withhold implies restraint in letting go or a refusal to let go.
withheld information from the authorities
reserve suggests a keeping in store for future use.
reserve some of your energy for the last mile
She's going to keep the money she found.
I can't decide whether to sell my old car or keep it for another year.
While the company laid off some employees, others had hopes of keeping their jobs.
“The fare is $4.” “Here's $5. Keep the change.”
I asked them to keep quiet.
The program teaches kids how to keep safe near water.
I tried to keep the children quiet during the ceremony.
The local newspaper keeps people informed about what's happening in town.
The article offers tips on how to keep kids safe near water.
The movie will keep you on the edge of your seat. Noun
the keep of the stable is mainly left to the two equine-loving daughters See More
Recent Examples on the Web
It’s not easy for Peresta to keep all this equipment running in the wild.
Jennie Rothenberg Gritz, Smithsonian Magazine, 7 Dec. 2022 In schools that don't have supplies in bathrooms, teachers are often footing the bill to keep their classrooms stocked instead, Barks said.
Kayla Jimenez, USA TODAY, 28 Nov. 2022 The most urgent priority is finding a deal to keep the government open.
Jonathan Bydlak, National Review, 28 Nov. 2022 Cunningham also said he's started calling recruits in an effort to keep Cincinnati's 2023 recruiting class intact ahead of the start of the early signing period on Dec. 21.
Keith Jenkins, The Enquirer, 28 Nov. 2022 But the ball squirted loose after Johnson was hit by Hassan Ridgeway, and Dre Greenlaw recovered at the 1 to keep the Saints off the scoreboard.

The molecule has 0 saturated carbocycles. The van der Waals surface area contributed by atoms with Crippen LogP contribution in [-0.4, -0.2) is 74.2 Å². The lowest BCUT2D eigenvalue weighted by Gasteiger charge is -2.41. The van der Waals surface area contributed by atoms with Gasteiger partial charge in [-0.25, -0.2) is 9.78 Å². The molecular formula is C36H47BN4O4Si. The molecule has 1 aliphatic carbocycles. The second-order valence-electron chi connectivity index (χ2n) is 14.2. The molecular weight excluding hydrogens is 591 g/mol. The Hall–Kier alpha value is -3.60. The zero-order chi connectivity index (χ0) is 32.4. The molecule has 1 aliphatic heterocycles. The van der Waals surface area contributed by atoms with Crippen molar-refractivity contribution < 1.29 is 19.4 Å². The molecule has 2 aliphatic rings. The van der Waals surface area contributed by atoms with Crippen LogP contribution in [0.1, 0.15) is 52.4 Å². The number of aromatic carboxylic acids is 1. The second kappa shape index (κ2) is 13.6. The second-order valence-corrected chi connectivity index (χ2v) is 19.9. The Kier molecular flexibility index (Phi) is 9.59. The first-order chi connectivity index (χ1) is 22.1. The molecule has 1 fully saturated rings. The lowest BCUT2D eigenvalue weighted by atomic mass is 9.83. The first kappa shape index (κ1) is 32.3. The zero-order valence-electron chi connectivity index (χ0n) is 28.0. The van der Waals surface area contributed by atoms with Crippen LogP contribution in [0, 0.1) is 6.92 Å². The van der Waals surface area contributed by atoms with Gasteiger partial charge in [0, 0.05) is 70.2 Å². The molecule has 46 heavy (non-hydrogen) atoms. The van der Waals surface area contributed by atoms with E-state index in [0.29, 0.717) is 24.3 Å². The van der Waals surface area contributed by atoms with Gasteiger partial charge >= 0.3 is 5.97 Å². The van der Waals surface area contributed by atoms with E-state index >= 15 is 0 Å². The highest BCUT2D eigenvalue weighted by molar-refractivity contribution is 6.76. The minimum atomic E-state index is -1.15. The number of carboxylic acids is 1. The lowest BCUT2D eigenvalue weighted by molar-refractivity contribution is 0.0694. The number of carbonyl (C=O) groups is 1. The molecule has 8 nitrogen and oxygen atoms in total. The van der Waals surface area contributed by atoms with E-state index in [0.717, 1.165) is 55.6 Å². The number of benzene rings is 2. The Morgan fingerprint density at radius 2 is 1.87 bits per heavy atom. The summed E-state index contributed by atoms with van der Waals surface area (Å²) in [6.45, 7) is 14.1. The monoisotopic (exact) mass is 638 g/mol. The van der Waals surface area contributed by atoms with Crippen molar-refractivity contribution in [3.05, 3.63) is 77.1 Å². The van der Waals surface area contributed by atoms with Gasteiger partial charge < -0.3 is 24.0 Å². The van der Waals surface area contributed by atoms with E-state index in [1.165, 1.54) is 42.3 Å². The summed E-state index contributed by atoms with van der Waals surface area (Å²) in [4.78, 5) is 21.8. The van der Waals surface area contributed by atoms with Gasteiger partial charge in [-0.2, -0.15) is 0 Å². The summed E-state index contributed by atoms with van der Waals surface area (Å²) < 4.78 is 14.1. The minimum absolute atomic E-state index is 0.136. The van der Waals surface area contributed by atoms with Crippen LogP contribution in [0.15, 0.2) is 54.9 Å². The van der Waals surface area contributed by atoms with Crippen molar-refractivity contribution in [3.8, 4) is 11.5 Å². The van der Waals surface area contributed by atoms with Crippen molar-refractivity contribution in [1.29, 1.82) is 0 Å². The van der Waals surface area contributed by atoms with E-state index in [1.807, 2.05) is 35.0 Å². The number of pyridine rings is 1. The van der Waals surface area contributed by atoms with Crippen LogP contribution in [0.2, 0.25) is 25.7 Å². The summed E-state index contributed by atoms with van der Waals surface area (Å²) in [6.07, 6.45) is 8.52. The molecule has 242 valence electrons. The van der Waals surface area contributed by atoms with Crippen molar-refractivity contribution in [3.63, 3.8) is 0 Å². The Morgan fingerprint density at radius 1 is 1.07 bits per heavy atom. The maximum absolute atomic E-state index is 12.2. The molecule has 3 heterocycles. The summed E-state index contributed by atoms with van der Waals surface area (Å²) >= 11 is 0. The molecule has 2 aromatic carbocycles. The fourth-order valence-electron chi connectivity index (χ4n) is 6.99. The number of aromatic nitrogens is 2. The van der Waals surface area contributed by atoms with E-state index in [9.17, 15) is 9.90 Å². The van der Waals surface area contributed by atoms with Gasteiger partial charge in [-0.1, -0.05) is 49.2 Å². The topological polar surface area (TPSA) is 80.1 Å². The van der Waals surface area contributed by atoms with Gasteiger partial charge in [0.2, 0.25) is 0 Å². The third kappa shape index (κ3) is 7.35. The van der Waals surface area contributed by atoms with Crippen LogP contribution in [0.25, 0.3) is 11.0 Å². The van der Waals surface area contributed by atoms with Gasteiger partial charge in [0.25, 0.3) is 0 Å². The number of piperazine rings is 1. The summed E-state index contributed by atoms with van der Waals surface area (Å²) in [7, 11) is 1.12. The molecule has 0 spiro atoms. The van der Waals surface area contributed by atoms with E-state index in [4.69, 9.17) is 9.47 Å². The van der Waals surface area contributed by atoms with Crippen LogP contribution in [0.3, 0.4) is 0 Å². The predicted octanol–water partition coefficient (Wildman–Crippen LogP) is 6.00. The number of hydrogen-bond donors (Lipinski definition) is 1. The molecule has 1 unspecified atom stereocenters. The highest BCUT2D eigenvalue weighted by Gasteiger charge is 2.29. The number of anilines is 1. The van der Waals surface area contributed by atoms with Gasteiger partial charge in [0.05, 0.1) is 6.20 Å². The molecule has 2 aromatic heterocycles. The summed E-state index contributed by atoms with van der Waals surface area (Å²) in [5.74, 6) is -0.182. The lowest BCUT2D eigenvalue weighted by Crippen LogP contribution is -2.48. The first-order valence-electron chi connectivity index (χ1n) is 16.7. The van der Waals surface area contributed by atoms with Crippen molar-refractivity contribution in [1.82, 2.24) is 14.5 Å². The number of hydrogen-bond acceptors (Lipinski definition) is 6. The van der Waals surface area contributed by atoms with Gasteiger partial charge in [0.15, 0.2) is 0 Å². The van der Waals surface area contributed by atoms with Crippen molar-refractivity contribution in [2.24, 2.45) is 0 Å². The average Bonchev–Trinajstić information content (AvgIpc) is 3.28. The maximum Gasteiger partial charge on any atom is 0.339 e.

Josh Dubow, ajc, 28 Nov. 2022 With the lockdown, Xinjiang managed to keep COVID-19 cases down, at one point even back to single digits.Time, 28 Nov. 2022 Pair it with a FLEXVOLT battery for the ultimate boost that will keep your project moving without the need for constant recharging.
Bobbi Dempsey, Popular Mechanics, 28 Nov. 2022 Le Carré’s George Smiley embodied the Cold War-era decline of the British Empire—upright and betrayed, his disposition of quiet, keep-calm-and-carry-on forbearance a proxy for Britain itself.
Jill Lepore, The New Yorker, 28 Nov. 2022
Otto says that multiple spies spotted the princess leaving the keep, disguised as a page.
Omar L. Gallaga, Washington Post, 12 Sep. 2022 After getting another shot as an emergency COVID replacement player, though, the 6-6, 242-pounder had some success with the Lakers — especially against the Jazz — playing as a four and small-ball five and earning his keep on defense.
Eric Walden, The Salt Lake Tribune, 5 Sep. 2022 To earn its keep on the menu, the Poo Driver had to be a banger.
Shaina Loew-banayan, Bon Appétit, 19 Sep. 2022 The bar-keep/butcher could put on a shirt at least. DS: The craftmanship of the wood elves is top notch.Los Angeles Times, 4 Sep. 2022 To the Ukrainian soldiers, the plant was a stronghold, surrounded on three sides by water, ringed by high walls, as seemingly impregnable as a medieval keep.New York Times, 20 July 2022 Developed by High Moon Studios, this is a more fanciful island, replete with old cobblestone streets, a winery, a smuggler’s cove and a Medieval keep.
Erik Kain, Forbes, 20 June 2022 For the most part, the shows and actors most deserving of awards-show attention earned their keep when J. B. Smoove and Melissa Fumero announced the nominees on July 12...with the exception of a few glaring omissions.
Lauren Puckett-pope, ELLE, 13 July 2022 Our Mustang had the Mach 1 Handling package, which raised its price by $3750 but earned its keep with gloriously sticky Michelin Pilot Sport Cup 2 tires, a rear spoiler with a cute Gurney kickup, and adjustable strut mounts.
Elana Scherr, Car and Driver, 27 June 2022 See More
These example sentences are selected automatically from various online news sources to reflect current usage of the word 'keep.' Views expressed in the examples do not represent the opinion of Merriam-Webster or its editors. Send us feedback.
Verb and Noun
Middle English kepen, from Old English cēpan; perhaps akin to Old High German chapfēn to look